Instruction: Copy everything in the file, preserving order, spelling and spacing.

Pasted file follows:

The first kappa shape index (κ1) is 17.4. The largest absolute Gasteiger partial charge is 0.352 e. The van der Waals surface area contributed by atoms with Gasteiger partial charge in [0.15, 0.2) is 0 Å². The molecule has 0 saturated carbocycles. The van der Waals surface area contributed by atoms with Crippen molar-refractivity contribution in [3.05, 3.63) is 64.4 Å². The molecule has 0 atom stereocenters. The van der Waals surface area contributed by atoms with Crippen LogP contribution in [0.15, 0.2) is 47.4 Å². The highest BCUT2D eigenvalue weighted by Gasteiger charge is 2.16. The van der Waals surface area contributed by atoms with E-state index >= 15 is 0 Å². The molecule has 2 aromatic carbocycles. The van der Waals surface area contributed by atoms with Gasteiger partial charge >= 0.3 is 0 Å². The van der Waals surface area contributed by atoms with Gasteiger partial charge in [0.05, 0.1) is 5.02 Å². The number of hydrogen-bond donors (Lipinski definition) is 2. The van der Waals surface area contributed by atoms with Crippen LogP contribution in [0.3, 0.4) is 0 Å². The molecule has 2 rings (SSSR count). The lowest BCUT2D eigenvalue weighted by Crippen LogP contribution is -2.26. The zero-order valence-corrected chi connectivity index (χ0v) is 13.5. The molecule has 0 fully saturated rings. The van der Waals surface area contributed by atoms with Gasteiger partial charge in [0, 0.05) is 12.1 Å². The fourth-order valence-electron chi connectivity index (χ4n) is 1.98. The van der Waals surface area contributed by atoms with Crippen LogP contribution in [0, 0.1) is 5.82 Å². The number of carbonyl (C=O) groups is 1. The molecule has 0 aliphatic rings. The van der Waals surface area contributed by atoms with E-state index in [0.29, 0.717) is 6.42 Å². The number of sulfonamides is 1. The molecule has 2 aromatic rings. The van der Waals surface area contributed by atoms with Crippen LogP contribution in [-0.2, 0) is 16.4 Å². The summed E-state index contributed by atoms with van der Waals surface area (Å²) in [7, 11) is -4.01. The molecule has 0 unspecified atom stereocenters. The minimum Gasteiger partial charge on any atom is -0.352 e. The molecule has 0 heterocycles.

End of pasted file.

The first kappa shape index (κ1) is 17.4. The largest absolute Gasteiger partial charge is 0.352 e. The van der Waals surface area contributed by atoms with Gasteiger partial charge in [0.15, 0.2) is 0 Å². The molecule has 0 saturated carbocycles. The van der Waals surface area contributed by atoms with Crippen molar-refractivity contribution in [3.05, 3.63) is 64.4 Å². The molecule has 0 atom stereocenters. The van der Waals surface area contributed by atoms with Crippen LogP contribution in [0.15, 0.2) is 47.4 Å². The highest BCUT2D eigenvalue weighted by Gasteiger charge is 2.16. The van der Waals surface area contributed by atoms with E-state index >= 15 is 0 Å². The molecule has 2 aromatic carbocycles. The van der Waals surface area contributed by atoms with Gasteiger partial charge >= 0.3 is 0 Å². The van der Waals surface area contributed by atoms with Gasteiger partial charge in [0.05, 0.1) is 5.02 Å². The number of hydrogen-bond donors (Lipinski definition) is 2. The van der Waals surface area contributed by atoms with Crippen LogP contribution in [0.3, 0.4) is 0 Å². The molecule has 2 rings (SSSR count). The lowest BCUT2D eigenvalue weighted by Crippen LogP contribution is -2.26. The zero-order valence-corrected chi connectivity index (χ0v) is 13.5. The molecule has 0 fully saturated rings. The van der Waals surface area contributed by atoms with Gasteiger partial charge in [0, 0.05) is 12.1 Å². The fourth-order valence-electron chi connectivity index (χ4n) is 1.98. The van der Waals surface area contributed by atoms with Crippen LogP contribution in [0, 0.1) is 5.82 Å². The number of carbonyl (C=O) groups is 1. The molecule has 0 aliphatic rings. The van der Waals surface area contributed by atoms with E-state index in [0.29, 0.717) is 6.42 Å². The number of sulfonamides is 1. The molecule has 2 aromatic rings. The van der Waals surface area contributed by atoms with Crippen LogP contribution in [-0.2, 0) is 16.4 Å². The summed E-state index contributed by atoms with van der Waals surface area (Å²) in [7, 11) is -4.01. The molecule has 0 unspecified atom stereocenters. The minimum Gasteiger partial charge on any atom is -0.352 e. The molecule has 0 heterocycles.